- Cyclopedia Company Ltd. ‘Mr. Charles Craven Dacre’, Cyclopedia of New Zealand [Auckland Provincial District], 1902. https://nzetc.victoria.ac.nz/tm/scholarly/tei-Cyc02Cycl-t1-body1-d1-d15-d3.html (accessed June 2023).
Submarine Recognition Manual
This Submarine Recognition Manual is a 40-page booklet which was circulated in America in the 50s and 60s during a time of Cold War paranoia and anxiety surrounding the spread of communism.
The manual contains a large range of images depicting the different types of submarines specific to many countries around the world. It also provides a crash course on submarine identification, including describing the marine occurrences which could be mistaken for sightings.
The self-described purpose of the manual is to “minimize the submarine’s threat to our national security program by helping military and civilian observers to recognize accurately and report all submarines sighted”, with a strong emphasis on taking photographs and sending them in to Naval Intelligence.
This particular copy of the manual was sent to HMNZS Royalist by the Director of Naval Intelligence, from the Wellington Navy Office, in 1961.
D Day Booklet Written by Denis Glover
This short story, titled ‘D Day’, is written by the esteemed poet and writer Denis Glover and is based on his own experience of navigating an infantry landing craft – LCI(S)516 – to deliver allied troops to beaches at Ouistreham in France.
The text, narrated from the perspective of a Lieutenant in command of the vessel, describes the arduous and nerve-wracking task of transporting infantry units amidst the chaos of war. Dodging mines, debris, shelling and gunfire, the craft deposited a full contingent of commandos onto the beach where they ran into the dunes without casualty.
After maneuvering the craft away from the shore and returning out to sea, Glover came to the assistance of a vessel which had been hit and was beginning to sink. Over 200 soldiers, twice the intended capacity of his own craft, were taken aboard Glover’s vessel and he again ran the gauntlet in order to successfully deliver them to shore.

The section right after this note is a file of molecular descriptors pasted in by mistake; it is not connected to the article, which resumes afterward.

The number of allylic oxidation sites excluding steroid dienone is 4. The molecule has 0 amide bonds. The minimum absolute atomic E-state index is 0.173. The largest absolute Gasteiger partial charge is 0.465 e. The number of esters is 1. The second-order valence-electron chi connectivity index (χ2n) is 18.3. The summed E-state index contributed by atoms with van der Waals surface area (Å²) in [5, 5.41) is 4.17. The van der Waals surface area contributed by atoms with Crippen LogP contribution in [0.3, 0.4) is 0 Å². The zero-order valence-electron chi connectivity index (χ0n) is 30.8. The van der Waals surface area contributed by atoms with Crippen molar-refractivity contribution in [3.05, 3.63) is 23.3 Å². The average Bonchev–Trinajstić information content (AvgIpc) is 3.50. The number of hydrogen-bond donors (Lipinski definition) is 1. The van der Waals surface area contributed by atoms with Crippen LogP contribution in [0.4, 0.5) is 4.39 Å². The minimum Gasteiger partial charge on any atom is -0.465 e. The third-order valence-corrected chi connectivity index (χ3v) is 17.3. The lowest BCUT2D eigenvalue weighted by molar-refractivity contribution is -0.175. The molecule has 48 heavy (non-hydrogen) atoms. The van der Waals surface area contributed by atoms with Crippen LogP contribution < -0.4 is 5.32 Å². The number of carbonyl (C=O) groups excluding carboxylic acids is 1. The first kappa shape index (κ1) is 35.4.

After un-beaching for a second time Glover went on to aid another craft under the command of ‘Joe’, presumably Joseph Gaunt who commanded LCI(S) 517, rescuing the crew mere minutes before she sank.
For service and bravery shown during D-Day Glover was awarded the Distinguished Service Cross (DSC).
- Pages 499-500. The Royal New Zealand Navy, S. D. Waters. R.E. Owen, Government Printer, Wellington 1956. Distributed by Whitcombe & Tombs Ltd, Christchurch New Zealand.
- Pages 499-500. The Royal New Zealand Navy, S. D. Waters.
‘Notable New Zealanders in the RNVR, RNR, RNZNVR’. https://navymuseum.co.nz/explore/by-themes/world-war-one/notable-new-zealanders-in-the-rnvr-rnr-rnznvr/#_ftn10
- Pages 499-500. The Royal New Zealand Navy, S. D. Waters.
(Ogilvie, first published 1998, updated 2014).
- Ogilvie, G. (First published 1998, updated 2014). ‘Glover, Denis James Matthews’. (T. A.-t. Zealand, Compiler) Dictionary of New Zealand Biography. Retrieved June 14, 2023, from https://teara.govt.nz/en/biographies/4g11/glover-denis-james-matthews
- Waters, S. (1956). They Royal New Zealand Navy. Wellington: R.E. Owen, Government Printer.